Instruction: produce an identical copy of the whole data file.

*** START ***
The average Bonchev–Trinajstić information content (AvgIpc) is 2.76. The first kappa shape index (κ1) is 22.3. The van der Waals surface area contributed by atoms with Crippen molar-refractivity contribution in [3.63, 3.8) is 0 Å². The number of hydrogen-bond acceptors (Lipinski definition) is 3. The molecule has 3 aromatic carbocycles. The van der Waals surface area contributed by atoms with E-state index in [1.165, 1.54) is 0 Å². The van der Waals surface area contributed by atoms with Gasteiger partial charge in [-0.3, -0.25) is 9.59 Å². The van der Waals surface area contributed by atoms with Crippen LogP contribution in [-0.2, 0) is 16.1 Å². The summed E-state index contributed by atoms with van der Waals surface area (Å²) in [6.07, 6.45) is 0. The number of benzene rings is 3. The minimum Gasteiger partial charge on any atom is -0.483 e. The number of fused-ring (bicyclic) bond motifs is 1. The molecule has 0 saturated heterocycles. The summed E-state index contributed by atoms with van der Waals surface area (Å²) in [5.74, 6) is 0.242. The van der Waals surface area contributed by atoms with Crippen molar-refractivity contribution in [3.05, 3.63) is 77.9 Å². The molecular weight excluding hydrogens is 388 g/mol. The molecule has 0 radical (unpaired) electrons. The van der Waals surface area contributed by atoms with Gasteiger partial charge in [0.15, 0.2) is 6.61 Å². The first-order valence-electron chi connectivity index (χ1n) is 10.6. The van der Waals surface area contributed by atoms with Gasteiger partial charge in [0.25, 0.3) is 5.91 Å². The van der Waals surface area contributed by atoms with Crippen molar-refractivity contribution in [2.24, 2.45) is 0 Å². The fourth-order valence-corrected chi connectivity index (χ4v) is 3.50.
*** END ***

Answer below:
The average Bonchev–Trinajstić information content (AvgIpc) is 2.76. The first kappa shape index (κ1) is 22.3. The van der Waals surface area contributed by atoms with Crippen molar-refractivity contribution in [3.63, 3.8) is 0 Å². The number of hydrogen-bond acceptors (Lipinski definition) is 3. The molecule has 3 aromatic carbocycles. The van der Waals surface area contributed by atoms with E-state index in [1.165, 1.54) is 0 Å². The van der Waals surface area contributed by atoms with Gasteiger partial charge in [-0.3, -0.25) is 9.59 Å². The van der Waals surface area contributed by atoms with Crippen LogP contribution in [-0.2, 0) is 16.1 Å². The summed E-state index contributed by atoms with van der Waals surface area (Å²) in [6.07, 6.45) is 0. The number of benzene rings is 3. The minimum Gasteiger partial charge on any atom is -0.483 e. The number of fused-ring (bicyclic) bond motifs is 1. The molecule has 0 saturated heterocycles. The summed E-state index contributed by atoms with van der Waals surface area (Å²) in [5.74, 6) is 0.242. The van der Waals surface area contributed by atoms with Crippen molar-refractivity contribution in [3.05, 3.63) is 77.9 Å². The molecular weight excluding hydrogens is 388 g/mol. The molecule has 0 radical (unpaired) electrons. The van der Waals surface area contributed by atoms with Gasteiger partial charge in [0.15, 0.2) is 6.61 Å². The first-order valence-electron chi connectivity index (χ1n) is 10.6. The van der Waals surface area contributed by atoms with Gasteiger partial charge in [0.25, 0.3) is 5.91 Å². The van der Waals surface area contributed by atoms with Crippen molar-refractivity contribution in [2.24, 2.45) is 0 Å². The fourth-order valence-corrected chi connectivity index (χ4v) is 3.50.